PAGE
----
It’s been more than 18 months since Tropical Storm Irene. For most Vermonters, including many who experienced it firsthand, the storm is no longer a part of their lives and daily conversations.
But for those who lost houses, Irene is still very present.
It is present as they wait for answers from government agencies and as they calculate the family budget. And it’s a factor as they deal with the usual emotional ups and downs of life.
Periodically over the past 18 months, we’ve been checking in with Beth Frock and Jon Graham. The house the couple occupied with their two daughters was swept away when Irene hit Rochester.
The good news is the long wait for the money from the FEMA Hazard Mitigation buyout program is almost over. On the last day of February, the couple signed the formal agreement with FEMA.
The bad news is last Friday, the couple says their bank told them they’ll have to pay in full the remainder of their old mortgage, which means most of the FEMA buyout money will go to pay off their non-existent house, instead of to replace it.
The couple still talks about how their community rallied round to help them in the months after Irene, but paying the mortgage on a non-existent home and keeping up with living expenses has been difficult.
They lost their belongings in the flood and though they received $30,000 in FEMA disaster assistance right after Irene, there’s been no financial relief since then.
"We’ve applied for so many things that we’re told we’re not eligible for. It’s so frustrating," says Frock.
Graham says, "I don’t know of anybody affected by Irene able to get other things. I’m sure some people are. Our solution was just to work more. But that actually, our children were on Green Mountain Care, but now we make too much money.
Now the couple’s two daughters are uninsured.
To make ends meet, Jon has been working one, sometimes two jobs in addition to his full time job. Beth worked two jobs for a time but these days she has to focus on her Rochester clothing store.
If they have enough left over from the FEMA buyout after paying the bank, the couple may look for a new place to live.
Jon is willing to stay in the house in the village which they’ve been renting and have an opportunity to buy. Beth isn’t so sure.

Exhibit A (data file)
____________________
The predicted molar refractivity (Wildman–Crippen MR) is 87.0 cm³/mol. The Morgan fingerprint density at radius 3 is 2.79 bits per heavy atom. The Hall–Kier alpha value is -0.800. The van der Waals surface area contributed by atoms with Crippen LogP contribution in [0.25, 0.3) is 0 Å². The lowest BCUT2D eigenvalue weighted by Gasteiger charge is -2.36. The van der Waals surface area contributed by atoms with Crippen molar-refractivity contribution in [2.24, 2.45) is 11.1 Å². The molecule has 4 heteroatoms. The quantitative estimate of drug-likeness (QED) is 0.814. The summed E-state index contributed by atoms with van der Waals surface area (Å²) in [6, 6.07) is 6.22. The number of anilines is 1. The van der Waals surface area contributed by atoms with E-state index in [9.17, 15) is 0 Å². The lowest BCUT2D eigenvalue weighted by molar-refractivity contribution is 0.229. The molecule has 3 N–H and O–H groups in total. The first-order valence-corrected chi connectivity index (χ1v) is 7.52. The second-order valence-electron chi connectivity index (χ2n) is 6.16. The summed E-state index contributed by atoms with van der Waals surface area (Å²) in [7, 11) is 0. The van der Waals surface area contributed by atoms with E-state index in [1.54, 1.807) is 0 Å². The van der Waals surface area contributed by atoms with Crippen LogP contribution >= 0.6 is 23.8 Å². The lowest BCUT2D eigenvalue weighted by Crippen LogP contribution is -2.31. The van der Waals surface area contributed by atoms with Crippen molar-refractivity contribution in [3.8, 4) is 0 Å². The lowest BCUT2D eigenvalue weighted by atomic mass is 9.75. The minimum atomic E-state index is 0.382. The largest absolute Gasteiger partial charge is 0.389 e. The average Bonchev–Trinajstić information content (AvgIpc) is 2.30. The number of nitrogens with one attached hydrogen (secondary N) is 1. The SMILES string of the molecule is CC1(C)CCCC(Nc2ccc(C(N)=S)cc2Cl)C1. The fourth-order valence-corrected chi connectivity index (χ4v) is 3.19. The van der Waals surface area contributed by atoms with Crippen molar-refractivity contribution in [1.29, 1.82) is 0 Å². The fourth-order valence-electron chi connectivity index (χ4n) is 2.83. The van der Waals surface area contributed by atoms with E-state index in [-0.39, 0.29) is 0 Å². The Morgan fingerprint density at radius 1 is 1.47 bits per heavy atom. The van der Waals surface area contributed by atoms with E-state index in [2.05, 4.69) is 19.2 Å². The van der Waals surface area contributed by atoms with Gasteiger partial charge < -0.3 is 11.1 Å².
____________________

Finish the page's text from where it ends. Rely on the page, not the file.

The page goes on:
"It would be good for me to just be able to move into an empty house and start all over again," she says.
"Even though that’s sort of what we did here, it was in a fog, it’s like forced residence because there was no choice about it, so I feel like I can’t make a rational or emotional decision about whether or not I even want to live her. Financially it may end up that this is the only place."
When Hurricane Sandy hit New York and New Jersey, Jon followed the news and donated to a couple of local recovery groups to help with the clean-up.
"I wish I could have gone down there," he says. "I really felt like maybe I could turn my experience into something that would help."
Beth hasn’t followed the news about Hurricane Sandy, saying, "It upsets me too much. There are people on Staten Island, apparently who don’t have heat in their homes and are living in them. I just can’t think about that too much."
The emotional impact of Irene may be less evident day to day, but the couple says the loss they experienced has altered how they respond to life’s ups and downs.
"I think it makes you feel less confident and more vulnerable in ways that you never anticipated. That shapes how I look at a lot of things that I used to look at differently," says Graham.
"I would say it in a different way," Frock says. "My coping skills are much more fragile than they used to be. It’s getting better, but I don’t know if that’s ever going to completely go away. I’m not saying it’s not going to, but so far it hasn’t."
Frock says she fears that the financial and emotional difficulties that began 18 months ago will continue for the rest of their lives.
The passage of time doesn’t necessarily bring greater understanding or peace-of-mind. Graham says it’s difficult to stay philosophical in the face of the continued financial and emotional effects of Irene.
"I used to think I had the moral of the story a few months ago, and now it’s in question," Graham says.
What was the moral?
"Well, it was just a question of keep your balance and being able to juggle things and to view it as a process and that as long as you can keep things in focus the material aspects can be dealt with. But you get worn down."
As much as things stay the same for the couple, there are bright moments. Their oldest daughter recently started college and she’s doing very well.